Archive for December 7th, 2011

Copyright © 2011 by James Clark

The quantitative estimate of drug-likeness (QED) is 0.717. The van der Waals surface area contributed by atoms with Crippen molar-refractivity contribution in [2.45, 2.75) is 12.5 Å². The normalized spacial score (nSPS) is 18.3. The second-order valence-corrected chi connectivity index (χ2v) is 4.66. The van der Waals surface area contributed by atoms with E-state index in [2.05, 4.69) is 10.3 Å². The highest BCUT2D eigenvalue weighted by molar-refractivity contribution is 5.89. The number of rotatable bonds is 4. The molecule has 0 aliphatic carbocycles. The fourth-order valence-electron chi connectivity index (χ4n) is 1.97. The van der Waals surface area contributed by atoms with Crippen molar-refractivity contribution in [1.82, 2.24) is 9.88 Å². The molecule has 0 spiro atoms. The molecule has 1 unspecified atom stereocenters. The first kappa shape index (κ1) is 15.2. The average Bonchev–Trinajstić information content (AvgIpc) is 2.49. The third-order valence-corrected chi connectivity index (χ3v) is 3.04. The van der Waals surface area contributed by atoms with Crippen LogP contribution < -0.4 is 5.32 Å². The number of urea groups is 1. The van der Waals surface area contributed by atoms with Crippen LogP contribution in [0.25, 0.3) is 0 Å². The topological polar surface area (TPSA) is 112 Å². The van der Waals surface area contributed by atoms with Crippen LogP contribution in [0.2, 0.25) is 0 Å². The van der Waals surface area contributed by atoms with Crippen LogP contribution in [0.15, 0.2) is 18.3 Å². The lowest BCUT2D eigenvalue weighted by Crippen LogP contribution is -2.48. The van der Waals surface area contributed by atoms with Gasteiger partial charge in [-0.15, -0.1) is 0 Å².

There is a motif, in the Coens’ A Serious Man (2009), which greatly helps clear the way toward engaging the sensualist factors of Teshigahara’s enigmatic and important film, Woman in the Dunes. A physics professor has a family that rears up and bites him very hard. But there is one family member, namely, his adolescent daughter, Sarah, whose disturbance of the peace reaches us in a particularly pronounced way. Due to her younger brother’s stealing, in order to buy drugs, her money (obtained by stealing from her generally inattentive father), she proceeds to assail him on many occasions—amidst other complaints—ripping into a narrative flow not really about her. Invariably, she bursts through a doorway, gets into his face and discharges streams of insults and threats on the order of salty longshoremen, not suburban Minnesota schoolgirls. “You owe me twenty bucks, you little fucker! You fucking shit! Brat-Fucker!” is for her just a warm-up for kicks and haymakers and blood-curdling shrieks we soon find to derive from her cagily homicidal mother. Along the way we discover that this extreme heatedness stems from her quite murderous resolve to obtain funding for a nose job. Combined with those startling outbursts, that business with rhinoplasty casts light upon a register of sensibility being pursued by that puzzling movie. We’re carried into the Absurdist territory of Eugene Ionesco’s play, Rhinoceros (with its characteristic inclusion of a less than stellar academic, the Logician). Absurdist theatre being a latter-day instalment of the avant-garde agitation known as Dada, and Dadaism being an important precursor of Surrealism (with its project of evoking the “more real” in the form of the more sensual), we can take a bead upon the Coens’ (only) apparent descent (in A Serious Man) into breathtakingly cutting anti-Semitism, along lines of Surrealist filmmaking, particularly that of Louis Bunuel and a film of his so closely allied to Sarah et al, namely, The Discreet Charm of the Bourgeoisie (1972). (more…)

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